On the ice, Oshawa Generals forward Michael Dal Colle improved on his 15-goal, 48-point rookie season with second-year totals of 39 goals and 95 points in 2013-14.
What powered his progress? Why has the 18-year-old Dal Colle put himself in a position to be a top-five selection at the NHL Entry Draft in Philadelphia on Friday?
He's fuelled by his family.
Dal Colle's older brother Joniuca, 22, is autistic. His mother beat breast cancer. This family has been dealt some difficult times, but has kept a stiff upper lip and persevered.
That's why Dal Colle is enthused that his parents, Wendy and Gus, and his sister Daniela will be at the Wells Fargo Center to share in the excitement when his name is called.
But Dal Colle also will be thinking of his older brother Joniuca and grandmother Isabella. The two will be back home in Woodbridge, Ont., taking in the draft proceedings on television.
"He's always in the back of my mind," Dal Colle said in a phone interview this week. "He doesn't have the same opportunity in his life that I have. So I always want to push myself to work hard and be the best. I want to make the most of my opportunity in sports and in life."
'Most special woman'
Dal Colle gets his positive attitude from his mother. Wendy was diagnosed with breast cancer in 2007 and was deemed cancer-free two years later. With the help of his maternal grandmother, Isabella, the family stuck together through Wendy's illness and was inspired by her battle.
"She's the most special woman I know," Dal Colle said. "She means everything to me. I wouldn't be anywhere without her. I love playing the game for her and to repay all the support she's given me.
"I'm excited about Friday. When you're in hockey your parents make sacrifices financially and with their time. It's ridiculous. I've been playing hockey since I was four years old. To have them along for this ride is special."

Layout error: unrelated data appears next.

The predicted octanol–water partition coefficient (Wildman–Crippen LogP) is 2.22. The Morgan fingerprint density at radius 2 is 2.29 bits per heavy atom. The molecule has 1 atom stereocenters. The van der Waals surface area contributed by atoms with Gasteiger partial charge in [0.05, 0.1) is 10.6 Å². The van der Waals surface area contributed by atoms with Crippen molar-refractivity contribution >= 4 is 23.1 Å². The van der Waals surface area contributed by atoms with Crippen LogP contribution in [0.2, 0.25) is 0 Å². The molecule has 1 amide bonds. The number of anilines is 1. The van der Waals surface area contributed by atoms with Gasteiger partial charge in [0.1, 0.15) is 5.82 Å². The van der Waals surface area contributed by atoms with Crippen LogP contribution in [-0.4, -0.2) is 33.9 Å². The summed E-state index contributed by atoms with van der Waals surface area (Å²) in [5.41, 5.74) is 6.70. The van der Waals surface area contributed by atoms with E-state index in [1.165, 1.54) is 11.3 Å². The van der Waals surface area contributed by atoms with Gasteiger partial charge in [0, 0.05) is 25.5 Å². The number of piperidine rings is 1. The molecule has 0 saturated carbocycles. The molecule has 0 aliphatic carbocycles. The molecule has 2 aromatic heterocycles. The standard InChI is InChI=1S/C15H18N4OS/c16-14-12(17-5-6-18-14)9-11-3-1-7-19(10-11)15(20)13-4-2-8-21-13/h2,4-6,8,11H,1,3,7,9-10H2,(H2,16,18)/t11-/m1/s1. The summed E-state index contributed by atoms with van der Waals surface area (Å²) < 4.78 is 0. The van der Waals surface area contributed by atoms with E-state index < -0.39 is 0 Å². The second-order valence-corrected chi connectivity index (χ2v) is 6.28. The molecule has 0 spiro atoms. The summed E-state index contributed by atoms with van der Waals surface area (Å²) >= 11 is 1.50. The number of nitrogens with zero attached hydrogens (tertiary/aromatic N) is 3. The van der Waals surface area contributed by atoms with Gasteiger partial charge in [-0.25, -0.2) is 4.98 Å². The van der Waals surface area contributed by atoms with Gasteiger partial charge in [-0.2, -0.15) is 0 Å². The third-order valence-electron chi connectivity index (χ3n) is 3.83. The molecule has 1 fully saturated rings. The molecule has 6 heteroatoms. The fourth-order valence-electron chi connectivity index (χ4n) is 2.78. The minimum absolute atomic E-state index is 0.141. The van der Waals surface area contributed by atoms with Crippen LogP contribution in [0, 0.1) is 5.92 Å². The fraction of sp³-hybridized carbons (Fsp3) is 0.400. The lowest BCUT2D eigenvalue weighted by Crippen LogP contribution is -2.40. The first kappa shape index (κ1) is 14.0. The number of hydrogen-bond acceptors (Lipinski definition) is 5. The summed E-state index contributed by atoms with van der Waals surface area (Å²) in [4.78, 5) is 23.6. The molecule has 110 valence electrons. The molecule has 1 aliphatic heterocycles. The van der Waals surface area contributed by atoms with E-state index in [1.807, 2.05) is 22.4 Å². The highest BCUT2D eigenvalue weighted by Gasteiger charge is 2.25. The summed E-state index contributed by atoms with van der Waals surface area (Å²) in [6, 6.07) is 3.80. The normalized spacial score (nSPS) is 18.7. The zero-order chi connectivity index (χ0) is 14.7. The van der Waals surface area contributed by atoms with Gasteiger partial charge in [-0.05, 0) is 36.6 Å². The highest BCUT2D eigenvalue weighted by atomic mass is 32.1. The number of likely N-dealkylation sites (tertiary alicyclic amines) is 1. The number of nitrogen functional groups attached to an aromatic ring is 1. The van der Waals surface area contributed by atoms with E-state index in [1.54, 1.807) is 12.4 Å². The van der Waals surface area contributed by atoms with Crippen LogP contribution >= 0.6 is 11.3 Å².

Daniela also is an accomplished hockey player. She played at Niagara University and studied education and will become a full-time grade-school teacher in the fall.
Her brother wears No. 71 with the Generals because super-skilled Pittsburgh Pengiuns forward Evgeni Malkin is one of his favourites. But Dal Colle, a left wing, is not a flashy performer like Malkin. He plays more like Carolina Hurricanes captain Eric Staal, a player Dal Colle enjoys studying because of his 200-foot game.
Dal Colle's strength is his versatility. He scores big goals, as evident by his strong playoff performance in the OHL this spring, in which he scored eight goals and 20 points in 12 games in the Generals' march to the East final. But he also can kill penalties and has played the point on the Oshawa power play.
Next on Dal Colle's checklist will be to get stronger to raise his physical game, get quicker to adapt to the pro game and continue to work on his defensive play.
Dal Colle already is one of the faster skaters in junior, and scouts expect his 6-foot-1, 179-pound frame to fill out as he gets older.
He will be on the ice plenty this summer to strut his stuff. He will attend the prospects camp of the team that selects him on Friday and Dal Colle has received an invite for the Canadian junior team development camp in early August.
"It's going to be exciting," he said. "The draft is only the start."
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